Podcasts are inherently a broadcast medium, a bit like "Amateur Hour" on radio or over the web. Podcasts are seen essentially as time-shifted audio (for your iPod) -- kind of like TiVO for your radio (or web). But the Web was created to be interactive, so how come clever programmers haven't created a mashup that allows interactive podcasting?
There are some people who believe as I do, and have tried various workarounds to make their podcasts more interactive. One of them is Joseph Jaffe, a marketing expert who has a podcast called "Across the Sound" (the Long Island Sound, that is).
Unlike my less-professional podcasts, Joseph, while looking at the latest in web marketing and PR, asks for feedback. He gets it through a number of channels: though his companion blog, where people leave comments and Joseph reads them (and answers them) on the podcast. The other asynchronous route is the ever-present e-mail. Joseph also reads and comments on those. Really creative (and geeky) listeners have even submitted audio files to him to be played on the air (during his pod cast).
The point is that anyone with an opinion is probably going to get a reaction, which really means interaction, and the most obvious way is through the Web. I am looking for more real-time interaction on my (asynchronous) blog and put 3Bubbles (see the "Live Chat" button) on each blog so people can react in real-time to what I have published. Blogging is also a broadcast medium, and 3Bubbles has taken some steps to make it more interactive. The problem with 3Bubbles (which they are fixing currently) is that there is no indication of presence. If you're on my site and bring up 3Bubbles to chat with me, I don't know you're there, and most likely I'm busy writing this article or with something else. Not that I don't want to chat with you…I do, but I need to know you're there and want to talk. What's nice about 3Bubbles is that the chat is in context (of the blog post), so we have a ready-built framework for our interaction.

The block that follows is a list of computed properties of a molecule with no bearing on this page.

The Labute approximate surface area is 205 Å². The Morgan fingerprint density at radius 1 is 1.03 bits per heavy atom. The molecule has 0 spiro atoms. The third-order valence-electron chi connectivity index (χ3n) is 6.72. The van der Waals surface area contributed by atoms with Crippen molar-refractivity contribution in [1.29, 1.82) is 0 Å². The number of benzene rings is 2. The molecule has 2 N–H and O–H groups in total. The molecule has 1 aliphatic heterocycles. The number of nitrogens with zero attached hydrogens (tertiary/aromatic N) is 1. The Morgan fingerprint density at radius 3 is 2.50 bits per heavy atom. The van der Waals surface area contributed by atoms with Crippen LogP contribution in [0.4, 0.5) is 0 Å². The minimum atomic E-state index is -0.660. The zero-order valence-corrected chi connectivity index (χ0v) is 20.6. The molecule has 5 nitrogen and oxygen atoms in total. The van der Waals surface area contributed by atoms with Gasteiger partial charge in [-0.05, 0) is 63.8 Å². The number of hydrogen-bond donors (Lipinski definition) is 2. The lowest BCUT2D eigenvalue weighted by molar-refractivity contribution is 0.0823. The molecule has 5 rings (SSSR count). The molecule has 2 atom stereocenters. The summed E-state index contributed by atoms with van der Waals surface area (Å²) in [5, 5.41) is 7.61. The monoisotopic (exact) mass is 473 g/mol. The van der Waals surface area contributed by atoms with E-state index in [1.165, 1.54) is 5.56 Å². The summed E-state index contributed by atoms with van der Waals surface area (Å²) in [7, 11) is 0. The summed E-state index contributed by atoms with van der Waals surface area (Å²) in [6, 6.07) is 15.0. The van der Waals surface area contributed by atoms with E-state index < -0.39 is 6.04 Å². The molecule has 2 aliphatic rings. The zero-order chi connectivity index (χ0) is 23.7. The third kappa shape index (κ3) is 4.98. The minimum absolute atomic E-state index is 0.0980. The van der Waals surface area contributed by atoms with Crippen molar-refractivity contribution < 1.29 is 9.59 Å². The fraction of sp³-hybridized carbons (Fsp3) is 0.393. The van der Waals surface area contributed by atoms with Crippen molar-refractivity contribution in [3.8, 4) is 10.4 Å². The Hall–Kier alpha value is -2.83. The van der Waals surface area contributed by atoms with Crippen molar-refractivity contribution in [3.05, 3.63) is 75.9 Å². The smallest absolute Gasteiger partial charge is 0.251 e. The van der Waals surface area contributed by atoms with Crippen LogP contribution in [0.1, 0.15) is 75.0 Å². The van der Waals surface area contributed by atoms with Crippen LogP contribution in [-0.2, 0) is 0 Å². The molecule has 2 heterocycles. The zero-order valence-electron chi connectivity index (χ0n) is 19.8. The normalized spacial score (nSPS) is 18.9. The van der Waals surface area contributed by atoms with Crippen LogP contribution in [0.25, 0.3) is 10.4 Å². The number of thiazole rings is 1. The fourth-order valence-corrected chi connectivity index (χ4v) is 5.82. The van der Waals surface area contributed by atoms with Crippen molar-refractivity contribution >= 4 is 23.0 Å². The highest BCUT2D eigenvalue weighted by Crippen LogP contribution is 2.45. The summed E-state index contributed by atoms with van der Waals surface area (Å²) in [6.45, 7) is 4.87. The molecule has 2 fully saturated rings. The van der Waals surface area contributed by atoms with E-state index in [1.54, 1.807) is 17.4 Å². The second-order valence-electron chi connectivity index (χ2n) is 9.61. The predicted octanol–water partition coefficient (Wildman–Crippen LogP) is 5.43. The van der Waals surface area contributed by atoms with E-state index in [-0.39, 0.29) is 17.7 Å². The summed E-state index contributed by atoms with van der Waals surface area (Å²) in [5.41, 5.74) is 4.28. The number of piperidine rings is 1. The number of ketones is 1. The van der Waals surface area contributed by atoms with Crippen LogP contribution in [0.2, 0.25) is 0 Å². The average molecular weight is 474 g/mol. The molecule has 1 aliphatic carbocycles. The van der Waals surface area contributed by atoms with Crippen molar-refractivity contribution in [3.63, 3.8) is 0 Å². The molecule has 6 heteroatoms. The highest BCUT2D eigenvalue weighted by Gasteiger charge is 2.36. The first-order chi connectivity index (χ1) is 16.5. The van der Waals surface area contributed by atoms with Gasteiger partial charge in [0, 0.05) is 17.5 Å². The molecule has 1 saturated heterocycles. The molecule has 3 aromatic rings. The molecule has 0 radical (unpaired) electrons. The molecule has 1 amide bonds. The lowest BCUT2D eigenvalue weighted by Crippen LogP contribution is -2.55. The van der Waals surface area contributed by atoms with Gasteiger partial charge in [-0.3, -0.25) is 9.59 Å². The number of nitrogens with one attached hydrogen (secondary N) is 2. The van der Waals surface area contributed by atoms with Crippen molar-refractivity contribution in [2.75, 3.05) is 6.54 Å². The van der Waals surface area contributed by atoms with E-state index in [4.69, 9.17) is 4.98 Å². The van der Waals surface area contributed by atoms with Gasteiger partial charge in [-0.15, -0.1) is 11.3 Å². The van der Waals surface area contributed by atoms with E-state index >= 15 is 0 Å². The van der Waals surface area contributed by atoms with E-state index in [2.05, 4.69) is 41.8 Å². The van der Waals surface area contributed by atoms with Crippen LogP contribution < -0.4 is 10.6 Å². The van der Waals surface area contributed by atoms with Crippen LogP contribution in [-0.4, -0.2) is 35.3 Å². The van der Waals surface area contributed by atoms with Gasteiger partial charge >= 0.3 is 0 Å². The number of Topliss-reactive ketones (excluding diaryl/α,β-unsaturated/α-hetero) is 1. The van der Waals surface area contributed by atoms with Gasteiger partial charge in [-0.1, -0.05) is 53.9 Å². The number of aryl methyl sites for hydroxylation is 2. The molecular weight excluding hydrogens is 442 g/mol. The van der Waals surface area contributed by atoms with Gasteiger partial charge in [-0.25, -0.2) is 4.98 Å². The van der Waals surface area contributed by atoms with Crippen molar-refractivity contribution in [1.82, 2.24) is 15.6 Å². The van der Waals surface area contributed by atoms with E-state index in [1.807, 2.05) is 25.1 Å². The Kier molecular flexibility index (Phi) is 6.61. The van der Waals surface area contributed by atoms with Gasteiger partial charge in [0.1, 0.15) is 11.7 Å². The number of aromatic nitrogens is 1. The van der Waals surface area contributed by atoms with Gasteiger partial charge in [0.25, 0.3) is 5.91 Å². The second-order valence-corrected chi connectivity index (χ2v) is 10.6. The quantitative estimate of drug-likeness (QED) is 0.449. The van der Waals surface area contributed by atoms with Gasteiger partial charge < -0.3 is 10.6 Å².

With the big push in VoIP both into SMBs, consumers and the enterprise, it should not be very long before some smart developer adds VoIP chat to blogs and podcasts. This would be like Google integrating GoogleTalk into their Blogger service (which they may be doing?). Others call this type of podcast a "real-time, VoIP podcast feed.”
With almost a billion IM accounts at the end of 2005, and over 1100 VoIP vendors and a VoIP adopton rate greater than that of fixed-line phones, one would expect some type of interactive podcast where there is not only interaction between the podcast host and guests, but with the listeners also. Kind of like a conference call, where initially there is a presentation and everyone besides the presenter is muted. Then other presenters are allowed to speak, and finally during the Q&A session the phones are opened up to everyone (but only one listener at a time can speak). This can probably be done with Skype now, and definately with a real-time tool like WebEx, but only for a specific meeting. What's more, with tools like WebEx you can record the meeting and add in data or content and make sure that it's synchronized with the voice.
"We can build it. We have the technology…”. This famous quote from the introduction to the '70s TV show "The Six Million Dollar Man" is particularly apt for interactive podcasting. Maybe Yahoo! or Microsoft will step up to the plate and offer this more interactive version of a podcast, or maybe Apple with its iTunes will look at taking the lead in this race.